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Nero CD-DVD Speed: Disk Quality Test

The last of our tests is concerned with checking the quality of DVD discs the Pioneer BDR-101A burns. I can’t do the same for the BD-RE because I don’t have information about the quality standards for Blu-ray discs. So, I have to limit this test to DVDs only.

Why do we perform this quality check? The manufacturer wants to sell more of its optical drives, but it’s only possible if the drives work well. Burning media is an important functionality aspect of such devices. Every manufacturer pays attention to this aspect, and most of them have achieved some progress improving the burn quality, yet there is still a chance that the drive you buy may disappoint you. That would be quite annoying, especially if writing DVDs was supposed to be the main job of the drive. An ordinary user doesn’t have an opportunity to check out the operating properties of a specific drive, but we can help you reduce the risk of your wasting your money by testing the drive in our labs.

As the final step in this test session, I will burn a few DVD discs of various formats in the tested drive and will check their quality. Of course, I can’t check the drive with all existing media, in all possible modes and at all supported speeds, but this test is anyway indicative of the burn quality the optical drive provides. I used Nero Burning Rom to record all the discs at their maximum rated speed. The quality of the recorded discs was verified in a Sony DW-G120A drive with MYL2 firmware. We use it to achieve comparable results from different test sessions, and this drive offers good hardware characteristics for that purpose. The discs were being read at a speed of 4x.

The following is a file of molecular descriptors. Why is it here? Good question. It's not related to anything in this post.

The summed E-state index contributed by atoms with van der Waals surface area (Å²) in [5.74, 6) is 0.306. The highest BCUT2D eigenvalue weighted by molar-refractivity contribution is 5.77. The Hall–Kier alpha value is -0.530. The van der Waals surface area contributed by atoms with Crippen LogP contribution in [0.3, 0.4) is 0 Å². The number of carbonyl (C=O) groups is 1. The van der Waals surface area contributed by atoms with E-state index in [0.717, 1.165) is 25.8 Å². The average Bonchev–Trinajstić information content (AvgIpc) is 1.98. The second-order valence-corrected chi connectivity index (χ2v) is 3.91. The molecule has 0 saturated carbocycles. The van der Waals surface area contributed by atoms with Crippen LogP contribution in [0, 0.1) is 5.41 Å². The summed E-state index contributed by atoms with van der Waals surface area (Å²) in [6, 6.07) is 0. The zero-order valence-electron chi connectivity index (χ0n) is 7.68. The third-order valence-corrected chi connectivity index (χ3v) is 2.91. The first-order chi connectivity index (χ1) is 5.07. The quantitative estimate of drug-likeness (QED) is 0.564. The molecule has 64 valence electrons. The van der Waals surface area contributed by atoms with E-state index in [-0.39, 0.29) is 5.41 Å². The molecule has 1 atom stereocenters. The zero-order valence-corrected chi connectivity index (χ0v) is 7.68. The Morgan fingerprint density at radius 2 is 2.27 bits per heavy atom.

As for disc quality criteria, the ECMA standards for DVD-R/RW and DVD+R/RW media say that the total number of PI errors in 8 subsequent ECC blocks should not exceed 280. This is the first limiting value I will base my judgments upon. Then, an ECC block should not contain more than four irrecoverable PI errors (an irrecoverable PI error is referred to as PI Failure by the CD-DVD Speed utility).

DVD discs that have no more than 280 PI errors per eight ECC blocks and 4 PI failures per one ECC block should be considered acceptable-quality media. Besides these criteria, you should also note how the errors are distributed along the surface of the disc. It is the worst situation when the errors exceed the acceptable limit on the entire surface, but single and short-time spikes of errors are less dangerous.

Of course, the more discs are recorded with high quality, the better for the tested drive, but you should keep it in mind that besides the hardware properties of the drive, its firmware version has a big effect on the burn quality, too. Some problems can be solved by the manufacturer with firmware updates.

This test was performed with the drive’s native firmware. The Pioneer BDR-101A having lower speed characteristics in comparison with regular DVD drives, the actual speed the disc was burned at is indicated in brackets.

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